Diary of an Urban Wild Garden: Spring Nesting

This spring our wildlife garden has seen a lot of activity. Last year, during my 365 Nature Project, we watched a Bewick’s Wren pair make a nest in our backyard nest box, while a pair of American Robins built a nest in our front yard. This year the wrens returned, but opted for a different nest box. In our backyard I have put up a red box, which the wrens chose last year. I also have a blue box hanging from the garage which has never been used. Then there’s the wood box built by my…

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Diary of an Urban Wild Garden: Spotted Towhee Nest

A week or so ago I realized we may have a Spotted Towhee nest in our backyard, in addition to the Black-capped Chickadee and Bewick’s Wren nests. I was pulling weeds in the area which used to be a large deck and will one day be a wildlife pond, when a towhee flew up from almost under my feet. Realizing what it meant I quickly retreated and left the area to its own devices for the time being. Instead I started to watch, and indeed, a pair of towhees were constantly on the fence and in the neighbor’s tree….

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Field Journal: First Dragonfly of the Year

It was one of the first truly warm days of the year so far and I wanted to find dragonflies. After dropping my daughter off at her forest preschool I walked down to the pond which I’d spent so much time at during my 365 Nature Project. Although it was fairly early in the day I had hopes of finding some odes. When I first arrived there wasn’t much flying over the pond so I had my lunch and waited for the sun to warm the air. I then surveyed the pond and discovered a few Pacific Forktail…

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Field Journal: Arboretum Bird Visitors

Over the last two weeks I’ve encountered a couple of unusual birds visiting Washington Park Arboretum. Last week as the kids from my daughter’s outdoor forest preschool played in the meadow after school, we noticed some colorful birds flying around in the ash trees. They were Western Tanagers, bright red and yellow birds which are hard to miss. I rarely see them in Seattle and it was lucky they were flying around on a sunny day and I had my camera to take some photos. They never sat perched long, constantly flying away from the tree they were in…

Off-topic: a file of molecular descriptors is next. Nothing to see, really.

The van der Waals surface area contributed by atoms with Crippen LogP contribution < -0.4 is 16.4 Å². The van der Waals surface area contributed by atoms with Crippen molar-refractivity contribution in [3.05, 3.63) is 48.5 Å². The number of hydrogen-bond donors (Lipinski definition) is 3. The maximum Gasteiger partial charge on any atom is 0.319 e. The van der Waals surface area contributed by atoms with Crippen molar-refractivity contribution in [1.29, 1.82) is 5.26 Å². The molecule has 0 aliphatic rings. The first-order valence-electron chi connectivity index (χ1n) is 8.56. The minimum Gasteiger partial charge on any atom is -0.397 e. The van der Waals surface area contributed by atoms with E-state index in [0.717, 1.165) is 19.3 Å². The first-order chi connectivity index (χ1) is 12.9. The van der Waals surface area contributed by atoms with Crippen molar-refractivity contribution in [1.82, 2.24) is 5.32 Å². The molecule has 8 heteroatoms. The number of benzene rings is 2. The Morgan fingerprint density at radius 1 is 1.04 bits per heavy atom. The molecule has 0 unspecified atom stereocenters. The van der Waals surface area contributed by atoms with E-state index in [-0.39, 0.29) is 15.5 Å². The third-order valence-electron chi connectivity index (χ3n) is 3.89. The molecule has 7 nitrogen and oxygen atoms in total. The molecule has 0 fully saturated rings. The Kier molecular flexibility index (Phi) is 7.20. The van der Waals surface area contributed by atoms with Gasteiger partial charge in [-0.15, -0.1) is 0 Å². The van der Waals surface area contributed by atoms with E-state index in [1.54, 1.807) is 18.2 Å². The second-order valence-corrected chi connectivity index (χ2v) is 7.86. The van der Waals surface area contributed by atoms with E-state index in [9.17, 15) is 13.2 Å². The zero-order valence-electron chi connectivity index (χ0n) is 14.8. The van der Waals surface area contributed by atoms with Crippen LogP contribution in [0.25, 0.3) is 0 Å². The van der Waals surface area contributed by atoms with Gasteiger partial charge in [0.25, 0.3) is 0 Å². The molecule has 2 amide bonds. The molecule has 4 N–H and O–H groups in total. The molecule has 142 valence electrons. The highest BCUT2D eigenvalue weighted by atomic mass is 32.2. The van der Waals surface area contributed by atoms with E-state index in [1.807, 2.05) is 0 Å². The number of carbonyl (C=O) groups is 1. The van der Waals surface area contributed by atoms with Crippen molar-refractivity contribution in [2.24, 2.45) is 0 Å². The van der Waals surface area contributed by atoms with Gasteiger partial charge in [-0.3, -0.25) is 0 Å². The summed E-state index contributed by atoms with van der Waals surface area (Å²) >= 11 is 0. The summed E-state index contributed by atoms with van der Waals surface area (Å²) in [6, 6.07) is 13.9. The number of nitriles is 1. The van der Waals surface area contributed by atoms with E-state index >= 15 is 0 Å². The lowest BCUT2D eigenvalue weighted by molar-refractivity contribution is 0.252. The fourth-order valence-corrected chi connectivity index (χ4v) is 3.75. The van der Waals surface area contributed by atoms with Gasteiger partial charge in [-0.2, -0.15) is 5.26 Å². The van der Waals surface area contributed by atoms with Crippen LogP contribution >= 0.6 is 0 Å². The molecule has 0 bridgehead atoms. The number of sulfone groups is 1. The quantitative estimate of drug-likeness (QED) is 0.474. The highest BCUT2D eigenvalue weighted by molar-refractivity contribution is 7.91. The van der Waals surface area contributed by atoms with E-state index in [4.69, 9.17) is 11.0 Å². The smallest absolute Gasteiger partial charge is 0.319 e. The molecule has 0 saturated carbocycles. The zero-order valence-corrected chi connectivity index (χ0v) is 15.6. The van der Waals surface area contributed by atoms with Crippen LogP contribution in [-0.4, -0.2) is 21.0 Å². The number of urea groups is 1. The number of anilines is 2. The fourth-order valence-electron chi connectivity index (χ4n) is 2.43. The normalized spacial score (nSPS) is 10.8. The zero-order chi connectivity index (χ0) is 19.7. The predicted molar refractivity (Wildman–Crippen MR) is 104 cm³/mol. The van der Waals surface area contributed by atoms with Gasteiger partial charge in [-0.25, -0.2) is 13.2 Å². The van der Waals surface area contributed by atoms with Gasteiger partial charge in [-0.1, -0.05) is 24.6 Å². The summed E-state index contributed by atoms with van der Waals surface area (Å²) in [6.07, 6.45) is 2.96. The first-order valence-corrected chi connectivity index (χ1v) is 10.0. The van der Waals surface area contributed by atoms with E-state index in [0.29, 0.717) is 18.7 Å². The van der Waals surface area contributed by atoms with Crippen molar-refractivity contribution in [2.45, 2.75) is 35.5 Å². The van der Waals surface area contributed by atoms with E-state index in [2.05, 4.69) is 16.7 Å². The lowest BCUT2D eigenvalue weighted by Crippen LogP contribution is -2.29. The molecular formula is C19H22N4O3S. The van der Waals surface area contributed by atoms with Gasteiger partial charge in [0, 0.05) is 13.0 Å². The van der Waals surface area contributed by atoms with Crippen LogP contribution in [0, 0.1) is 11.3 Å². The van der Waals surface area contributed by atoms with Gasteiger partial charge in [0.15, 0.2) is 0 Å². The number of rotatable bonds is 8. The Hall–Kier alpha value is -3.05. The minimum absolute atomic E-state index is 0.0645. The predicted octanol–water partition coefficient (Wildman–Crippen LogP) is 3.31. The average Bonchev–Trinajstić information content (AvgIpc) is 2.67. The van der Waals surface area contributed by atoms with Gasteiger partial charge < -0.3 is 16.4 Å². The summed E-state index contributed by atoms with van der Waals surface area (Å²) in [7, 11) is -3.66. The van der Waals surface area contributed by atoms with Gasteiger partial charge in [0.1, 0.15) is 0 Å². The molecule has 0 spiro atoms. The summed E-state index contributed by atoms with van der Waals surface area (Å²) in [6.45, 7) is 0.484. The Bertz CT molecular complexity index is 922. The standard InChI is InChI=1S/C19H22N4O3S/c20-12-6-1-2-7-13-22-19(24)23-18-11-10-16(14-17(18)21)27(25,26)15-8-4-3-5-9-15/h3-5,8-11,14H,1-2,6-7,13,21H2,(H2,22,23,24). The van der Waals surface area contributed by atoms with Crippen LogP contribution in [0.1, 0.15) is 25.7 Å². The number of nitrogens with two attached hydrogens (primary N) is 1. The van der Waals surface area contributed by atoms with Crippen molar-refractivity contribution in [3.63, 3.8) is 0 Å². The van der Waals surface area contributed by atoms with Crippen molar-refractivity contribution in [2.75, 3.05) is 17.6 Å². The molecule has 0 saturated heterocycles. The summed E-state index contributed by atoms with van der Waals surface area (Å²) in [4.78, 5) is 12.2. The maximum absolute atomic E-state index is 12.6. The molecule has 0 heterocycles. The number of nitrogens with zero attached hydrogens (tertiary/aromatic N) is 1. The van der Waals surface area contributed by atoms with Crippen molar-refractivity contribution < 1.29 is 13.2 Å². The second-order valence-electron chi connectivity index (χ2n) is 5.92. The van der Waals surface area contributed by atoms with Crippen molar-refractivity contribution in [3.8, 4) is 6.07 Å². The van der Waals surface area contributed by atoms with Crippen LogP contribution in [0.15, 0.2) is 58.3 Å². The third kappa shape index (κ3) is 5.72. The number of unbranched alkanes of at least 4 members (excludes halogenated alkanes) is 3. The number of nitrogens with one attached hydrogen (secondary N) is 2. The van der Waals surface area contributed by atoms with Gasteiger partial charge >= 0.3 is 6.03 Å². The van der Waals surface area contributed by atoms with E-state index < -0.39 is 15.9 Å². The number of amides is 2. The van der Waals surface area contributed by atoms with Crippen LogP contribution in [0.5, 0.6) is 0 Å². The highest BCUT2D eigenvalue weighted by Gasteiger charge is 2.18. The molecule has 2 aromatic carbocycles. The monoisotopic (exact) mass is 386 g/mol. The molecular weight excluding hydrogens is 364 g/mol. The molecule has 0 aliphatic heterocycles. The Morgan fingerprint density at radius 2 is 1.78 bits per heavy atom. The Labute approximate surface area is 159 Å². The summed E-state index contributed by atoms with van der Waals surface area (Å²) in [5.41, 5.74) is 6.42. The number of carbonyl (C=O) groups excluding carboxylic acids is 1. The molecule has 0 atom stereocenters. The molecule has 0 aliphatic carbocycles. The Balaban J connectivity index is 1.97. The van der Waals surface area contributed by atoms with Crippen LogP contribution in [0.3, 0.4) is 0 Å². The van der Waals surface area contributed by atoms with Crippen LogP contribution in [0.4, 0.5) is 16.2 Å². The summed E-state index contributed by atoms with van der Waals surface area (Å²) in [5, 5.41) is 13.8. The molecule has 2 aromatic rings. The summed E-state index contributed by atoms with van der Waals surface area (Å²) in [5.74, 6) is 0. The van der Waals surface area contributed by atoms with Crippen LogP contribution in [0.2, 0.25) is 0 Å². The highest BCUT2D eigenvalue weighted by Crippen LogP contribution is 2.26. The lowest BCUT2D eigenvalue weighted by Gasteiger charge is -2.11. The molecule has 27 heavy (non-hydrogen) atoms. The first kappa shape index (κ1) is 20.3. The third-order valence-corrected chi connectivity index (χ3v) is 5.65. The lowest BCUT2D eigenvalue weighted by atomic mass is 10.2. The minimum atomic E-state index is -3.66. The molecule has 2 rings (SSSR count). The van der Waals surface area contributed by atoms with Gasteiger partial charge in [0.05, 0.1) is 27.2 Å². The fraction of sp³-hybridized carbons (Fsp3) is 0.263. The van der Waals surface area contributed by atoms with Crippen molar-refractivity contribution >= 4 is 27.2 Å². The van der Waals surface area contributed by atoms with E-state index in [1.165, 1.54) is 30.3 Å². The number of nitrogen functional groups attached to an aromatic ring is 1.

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Field Journal: Say’s Phoebe at Magnuson Park

A day without rain, or so the weather forecast promised, so I decided to make a morning of it and head to Magnuson Park after dropping my daughter off at her forest preschool. On my way it started to rain. I’m rarely caught off-guard with the wrong jacket, but tired of month after month of wearing my raincoat, I had opted for a lighter jacket. Fortunately the rain had nearly stopped by the time I arrived at Magnuson Park and I was treated to blue skies punctuated with rolling black clouds. None of the clouds dropped more rain on…

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Field Journal: Sinking Grebes

There’s something interesting about Pied-billed Grebes. They are very small compared to ducks and with their brown coloring they are easily overlooked in ponds. I tend to pay attention to them however and during my 365 Nature Project I witnessed them doing unusual things. One of those thing I watched again today during a visit to Magnuson Park in Seattle. At the far eastern end of the wetlands I saw a couple pairs of ducks in the pond. The first, a Mallard pair suddenly leaped out of the water in a frenzy of wings and in the swirling…

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